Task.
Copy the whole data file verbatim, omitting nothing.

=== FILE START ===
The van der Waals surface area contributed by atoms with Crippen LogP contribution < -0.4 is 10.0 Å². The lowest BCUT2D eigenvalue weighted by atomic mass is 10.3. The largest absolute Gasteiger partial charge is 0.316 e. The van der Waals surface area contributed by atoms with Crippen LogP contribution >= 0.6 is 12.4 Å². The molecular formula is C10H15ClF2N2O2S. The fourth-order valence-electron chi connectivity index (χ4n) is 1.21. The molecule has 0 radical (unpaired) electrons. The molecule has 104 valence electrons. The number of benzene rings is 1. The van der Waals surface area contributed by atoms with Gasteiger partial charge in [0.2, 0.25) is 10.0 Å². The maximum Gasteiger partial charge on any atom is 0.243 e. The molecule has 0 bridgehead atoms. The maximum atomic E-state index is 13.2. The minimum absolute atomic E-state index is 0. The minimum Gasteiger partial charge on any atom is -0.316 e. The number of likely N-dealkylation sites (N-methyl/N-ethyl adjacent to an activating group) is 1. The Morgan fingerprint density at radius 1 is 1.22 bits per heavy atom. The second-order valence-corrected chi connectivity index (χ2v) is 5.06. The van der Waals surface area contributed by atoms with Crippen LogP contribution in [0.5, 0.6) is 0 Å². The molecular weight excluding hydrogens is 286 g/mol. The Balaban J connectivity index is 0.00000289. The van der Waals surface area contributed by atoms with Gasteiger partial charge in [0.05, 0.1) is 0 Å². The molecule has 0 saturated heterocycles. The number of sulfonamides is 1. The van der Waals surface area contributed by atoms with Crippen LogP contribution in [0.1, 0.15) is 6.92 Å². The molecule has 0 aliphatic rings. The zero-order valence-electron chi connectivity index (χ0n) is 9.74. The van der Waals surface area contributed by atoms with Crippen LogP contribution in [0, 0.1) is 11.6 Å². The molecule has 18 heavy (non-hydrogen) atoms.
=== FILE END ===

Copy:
The van der Waals surface area contributed by atoms with Crippen LogP contribution < -0.4 is 10.0 Å². The lowest BCUT2D eigenvalue weighted by atomic mass is 10.3. The largest absolute Gasteiger partial charge is 0.316 e. The van der Waals surface area contributed by atoms with Crippen LogP contribution >= 0.6 is 12.4 Å². The molecular formula is C10H15ClF2N2O2S. The fourth-order valence-electron chi connectivity index (χ4n) is 1.21. The molecule has 0 radical (unpaired) electrons. The molecule has 104 valence electrons. The number of benzene rings is 1. The van der Waals surface area contributed by atoms with Gasteiger partial charge in [0.2, 0.25) is 10.0 Å². The maximum Gasteiger partial charge on any atom is 0.243 e. The molecule has 0 bridgehead atoms. The maximum atomic E-state index is 13.2. The minimum absolute atomic E-state index is 0. The minimum Gasteiger partial charge on any atom is -0.316 e. The number of likely N-dealkylation sites (N-methyl/N-ethyl adjacent to an activating group) is 1. The Morgan fingerprint density at radius 1 is 1.22 bits per heavy atom. The second-order valence-corrected chi connectivity index (χ2v) is 5.06. The van der Waals surface area contributed by atoms with Crippen LogP contribution in [0.5, 0.6) is 0 Å². The molecular weight excluding hydrogens is 286 g/mol. The Balaban J connectivity index is 0.00000289. The van der Waals surface area contributed by atoms with Gasteiger partial charge in [0.05, 0.1) is 0 Å². The molecule has 0 saturated heterocycles. The number of sulfonamides is 1. The van der Waals surface area contributed by atoms with Crippen LogP contribution in [0.1, 0.15) is 6.92 Å². The molecule has 0 aliphatic rings. The zero-order valence-electron chi connectivity index (χ0n) is 9.74. The van der Waals surface area contributed by atoms with Crippen LogP contribution in [0, 0.1) is 11.6 Å². The molecule has 18 heavy (non-hydrogen) atoms.